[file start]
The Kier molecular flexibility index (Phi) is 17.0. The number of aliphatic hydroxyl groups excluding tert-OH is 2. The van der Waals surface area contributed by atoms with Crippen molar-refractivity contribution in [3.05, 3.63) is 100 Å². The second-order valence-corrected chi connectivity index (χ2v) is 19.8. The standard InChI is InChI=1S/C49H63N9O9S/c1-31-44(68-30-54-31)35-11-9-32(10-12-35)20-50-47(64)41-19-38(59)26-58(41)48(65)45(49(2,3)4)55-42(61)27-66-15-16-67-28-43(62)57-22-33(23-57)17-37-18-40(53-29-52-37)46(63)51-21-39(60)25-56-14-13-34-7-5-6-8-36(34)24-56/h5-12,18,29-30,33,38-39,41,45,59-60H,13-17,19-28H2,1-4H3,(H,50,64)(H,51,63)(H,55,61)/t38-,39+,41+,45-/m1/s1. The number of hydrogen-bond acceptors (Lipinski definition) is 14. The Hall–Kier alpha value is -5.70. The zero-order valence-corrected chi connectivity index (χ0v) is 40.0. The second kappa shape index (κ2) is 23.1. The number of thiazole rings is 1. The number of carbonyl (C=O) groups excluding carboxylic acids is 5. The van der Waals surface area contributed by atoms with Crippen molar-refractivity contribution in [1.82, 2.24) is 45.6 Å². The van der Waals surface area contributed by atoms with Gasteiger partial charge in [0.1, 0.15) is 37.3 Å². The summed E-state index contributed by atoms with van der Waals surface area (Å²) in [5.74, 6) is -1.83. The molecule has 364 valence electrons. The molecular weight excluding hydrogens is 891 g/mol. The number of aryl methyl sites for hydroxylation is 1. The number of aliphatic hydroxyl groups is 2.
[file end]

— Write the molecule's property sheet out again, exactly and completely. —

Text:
The Kier molecular flexibility index (Phi) is 17.0. The number of aliphatic hydroxyl groups excluding tert-OH is 2. The van der Waals surface area contributed by atoms with Crippen molar-refractivity contribution in [3.05, 3.63) is 100 Å². The second-order valence-corrected chi connectivity index (χ2v) is 19.8. The standard InChI is InChI=1S/C49H63N9O9S/c1-31-44(68-30-54-31)35-11-9-32(10-12-35)20-50-47(64)41-19-38(59)26-58(41)48(65)45(49(2,3)4)55-42(61)27-66-15-16-67-28-43(62)57-22-33(23-57)17-37-18-40(53-29-52-37)46(63)51-21-39(60)25-56-14-13-34-7-5-6-8-36(34)24-56/h5-12,18,29-30,33,38-39,41,45,59-60H,13-17,19-28H2,1-4H3,(H,50,64)(H,51,63)(H,55,61)/t38-,39+,41+,45-/m1/s1. The number of hydrogen-bond acceptors (Lipinski definition) is 14. The Hall–Kier alpha value is -5.70. The zero-order valence-corrected chi connectivity index (χ0v) is 40.0. The second kappa shape index (κ2) is 23.1. The number of thiazole rings is 1. The number of carbonyl (C=O) groups excluding carboxylic acids is 5. The van der Waals surface area contributed by atoms with Crippen molar-refractivity contribution in [1.82, 2.24) is 45.6 Å². The van der Waals surface area contributed by atoms with Gasteiger partial charge in [0.1, 0.15) is 37.3 Å². The summed E-state index contributed by atoms with van der Waals surface area (Å²) in [5.74, 6) is -1.83. The molecule has 364 valence electrons. The molecular weight excluding hydrogens is 891 g/mol. The number of aryl methyl sites for hydroxylation is 1. The number of aliphatic hydroxyl groups is 2.